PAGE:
Tag Archives: montana stockgrowers

Farewell and Thank You – Big Sky Boots [Giveaway]


I have to go out on a high note right? I really can’t wrap up my blogging without saying THANK YOU to all of my friends and followers! And I have the PERFECT gift for one lucky person!

Thanks to the generosity and creativity of my friend Lauren Chase at the Montana StockGrowers Association (MSGA), I have a great work of art to share. Big Sky Boots: Working Seasons of a Montana Cowboy is the first in a series of Photo books that highlights the work, passion, and lives of the Montana Cattlemen, women, and their ranching families. This book is seriously a piece to treasure.

Chase (@LaurenMSea) has traveled numerous miles and spent hours working alongside Montana ranchers to take us “on a journey through a year in the life of Montana’s cowboys—through calving, branding, and shipping, and everything in between.” She is a perfect example of how someone can grow up and not have a background in agriculture, but develop a strong love and passion for this way of life. A great example for many.

The book contains very high-quality photos of the Montana scenery, the story of the rancher’s work through the seasons, and links to online content for more behind the story. She really does a great job of sharing the Agriculture story with those who want to learn more about where their food comes from.

I have a copy that will go to one lucky winner. Anyone can enter, but if the winner is on a farm or ranch, I ask that you eventually pass it along to someone who wants to learn more about American Agriculture (as that is one purpose of the MSGA project).

How do you enter to win?

You can win a copy of Big Sky Boots ($75.00 value)! Fill out the form below and respond to the question from a consumer’s perspective – “How can you learn more about American Agriculture?”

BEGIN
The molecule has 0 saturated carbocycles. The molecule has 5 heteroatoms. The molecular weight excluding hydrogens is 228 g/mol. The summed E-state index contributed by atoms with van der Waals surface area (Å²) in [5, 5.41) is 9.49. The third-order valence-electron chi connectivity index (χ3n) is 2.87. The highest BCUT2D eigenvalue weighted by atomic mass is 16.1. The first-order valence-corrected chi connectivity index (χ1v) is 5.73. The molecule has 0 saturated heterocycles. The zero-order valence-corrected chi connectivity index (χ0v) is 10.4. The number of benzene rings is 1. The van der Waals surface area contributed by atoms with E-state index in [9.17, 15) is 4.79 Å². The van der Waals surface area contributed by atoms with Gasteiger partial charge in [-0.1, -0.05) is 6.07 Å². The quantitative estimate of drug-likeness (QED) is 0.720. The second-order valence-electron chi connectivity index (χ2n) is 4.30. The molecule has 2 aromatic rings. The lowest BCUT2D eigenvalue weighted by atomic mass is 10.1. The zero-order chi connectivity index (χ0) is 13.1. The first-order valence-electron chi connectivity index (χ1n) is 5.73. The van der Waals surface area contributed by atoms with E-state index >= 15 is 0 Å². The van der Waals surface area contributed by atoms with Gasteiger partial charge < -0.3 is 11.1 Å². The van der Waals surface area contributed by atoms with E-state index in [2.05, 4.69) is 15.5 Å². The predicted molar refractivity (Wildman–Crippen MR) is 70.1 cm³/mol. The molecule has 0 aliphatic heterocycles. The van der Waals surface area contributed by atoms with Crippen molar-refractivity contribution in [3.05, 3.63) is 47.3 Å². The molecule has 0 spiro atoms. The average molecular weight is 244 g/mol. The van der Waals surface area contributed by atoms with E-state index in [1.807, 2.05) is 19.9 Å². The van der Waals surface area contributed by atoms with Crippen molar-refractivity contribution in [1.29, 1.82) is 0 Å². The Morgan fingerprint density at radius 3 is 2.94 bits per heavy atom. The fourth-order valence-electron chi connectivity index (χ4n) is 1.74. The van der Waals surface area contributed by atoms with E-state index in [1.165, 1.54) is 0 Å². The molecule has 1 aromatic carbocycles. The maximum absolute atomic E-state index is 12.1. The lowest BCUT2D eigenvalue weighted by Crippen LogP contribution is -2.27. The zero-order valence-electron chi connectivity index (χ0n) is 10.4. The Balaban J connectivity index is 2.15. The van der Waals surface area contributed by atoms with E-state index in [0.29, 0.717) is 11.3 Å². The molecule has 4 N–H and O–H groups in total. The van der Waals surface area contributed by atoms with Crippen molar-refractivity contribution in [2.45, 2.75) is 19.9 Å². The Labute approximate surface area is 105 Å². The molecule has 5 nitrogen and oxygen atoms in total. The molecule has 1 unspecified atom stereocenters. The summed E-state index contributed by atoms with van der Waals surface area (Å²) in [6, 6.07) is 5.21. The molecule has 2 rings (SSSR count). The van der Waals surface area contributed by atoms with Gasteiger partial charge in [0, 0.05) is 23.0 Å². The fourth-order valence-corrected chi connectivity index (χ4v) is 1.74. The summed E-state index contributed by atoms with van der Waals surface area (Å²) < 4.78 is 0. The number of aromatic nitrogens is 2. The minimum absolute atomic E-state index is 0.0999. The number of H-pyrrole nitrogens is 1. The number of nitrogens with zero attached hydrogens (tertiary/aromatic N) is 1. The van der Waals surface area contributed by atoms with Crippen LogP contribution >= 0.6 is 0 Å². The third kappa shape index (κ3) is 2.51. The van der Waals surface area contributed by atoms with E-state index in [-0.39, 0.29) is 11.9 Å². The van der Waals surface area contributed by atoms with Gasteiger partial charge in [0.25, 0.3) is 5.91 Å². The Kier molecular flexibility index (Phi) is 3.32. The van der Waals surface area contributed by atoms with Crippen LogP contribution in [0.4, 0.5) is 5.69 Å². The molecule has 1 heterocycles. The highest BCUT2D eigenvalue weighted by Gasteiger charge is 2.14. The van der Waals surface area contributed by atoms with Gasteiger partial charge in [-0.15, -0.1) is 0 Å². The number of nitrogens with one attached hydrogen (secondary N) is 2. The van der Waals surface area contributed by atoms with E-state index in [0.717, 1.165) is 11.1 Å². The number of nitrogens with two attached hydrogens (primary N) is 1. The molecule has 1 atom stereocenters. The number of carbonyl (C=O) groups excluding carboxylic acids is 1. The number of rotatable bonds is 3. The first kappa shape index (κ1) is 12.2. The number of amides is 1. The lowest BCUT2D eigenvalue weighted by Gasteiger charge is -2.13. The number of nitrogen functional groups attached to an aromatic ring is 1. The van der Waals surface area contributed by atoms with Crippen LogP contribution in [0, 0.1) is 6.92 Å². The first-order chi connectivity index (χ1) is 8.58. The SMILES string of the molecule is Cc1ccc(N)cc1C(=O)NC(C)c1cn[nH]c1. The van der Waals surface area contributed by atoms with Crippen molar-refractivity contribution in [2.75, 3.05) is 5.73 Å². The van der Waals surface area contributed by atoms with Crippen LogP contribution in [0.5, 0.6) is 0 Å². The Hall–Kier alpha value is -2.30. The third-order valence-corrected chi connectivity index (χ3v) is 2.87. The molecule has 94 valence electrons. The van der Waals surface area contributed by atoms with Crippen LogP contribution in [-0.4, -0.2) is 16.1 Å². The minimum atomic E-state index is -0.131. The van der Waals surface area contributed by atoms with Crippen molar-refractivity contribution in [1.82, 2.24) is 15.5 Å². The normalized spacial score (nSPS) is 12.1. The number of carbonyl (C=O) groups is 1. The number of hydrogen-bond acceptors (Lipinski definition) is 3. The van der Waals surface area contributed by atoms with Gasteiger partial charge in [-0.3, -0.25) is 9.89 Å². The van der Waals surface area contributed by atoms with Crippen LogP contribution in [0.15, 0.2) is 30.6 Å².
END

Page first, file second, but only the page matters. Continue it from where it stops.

Put some thought into it. In what ways can you reach out to farmers, ranchers, and those involved in our food production system to learn more about where our food comes from? How can you reach out, ask questions, and work with others to make improvements in a productive manner?

I’ll pick a winner using a random number generator from the responses to the contact form below. The winner will be contacted on Thursday, November 15th and responses will be shared on this blog.

If you just can’t wait, visit the MSGA web site to order your copy. It will make a great Christmas gift for someone!

THANK YOU to everyone who has followed my blogging efforts over the past 3+ years. As I take a difficult break to pursue studies in graduate school, I hope you’ll continue seeking first-hand sources to learn more about modern agriculture. Farewell for now and enter to win!

Rules for contest:

  • One entry per email address.
  • Entries must be made by 12:00AM Eastern Thursday, November 15th, 2012
  • All required information in Entry Form must be completed
  • Winner will be chosen via random number generator
  • Blog administrator reserves the right to disqualify entries based on site moderation policies listed on the About page.

Book Review: We Pointed Them North


Kinda proud of myself, I have been a bit more committed to my Readings and Ruminations book list recently. Last week I finished another first-hand account from a Cowboy on the trail in the late 1800s. We Pointed Them North is a collection of tales from Edward Charles (Teddy Blue) Abbott, as he told them to free-lance writer Helena Huntington Smith in 1938.

Teddy Blue was born in 1860 in England, to a family who immigrated and settled near Lincoln, Nebraska. As a boy, Teddy longed to be with the cowboys who rode north on the Texas cattle trails and eventually got his way when he left home. He made his living on the trail, taking several herds of cattle North to the great unknown. Eventually Teddy settled with some ranches in Montana, caring for the cattle year-round. He eventually teamed up with Granville Stuart of the D H S ranch, and married Stuart’s daughter.

Teddy Blue died in April of 1939, but not before leaving behind a huge impact on Montana Stockgrowers, the Montana ranching business, and not without sharing his accounts for all to enjoy. I could spend all day sharing Abbott’s stories about life in the Big Sky Country, but I’ll leave that for your reading. I’ll just say this book is a must-read and a unique account of a cowboy’s life in the late 1800s. Here’s a sneak peak to the book’s first 50 pages, but I highly recommend investing in the whole thing.

Have you read the book? What were your thoughts? Have any suggestions for similar reads?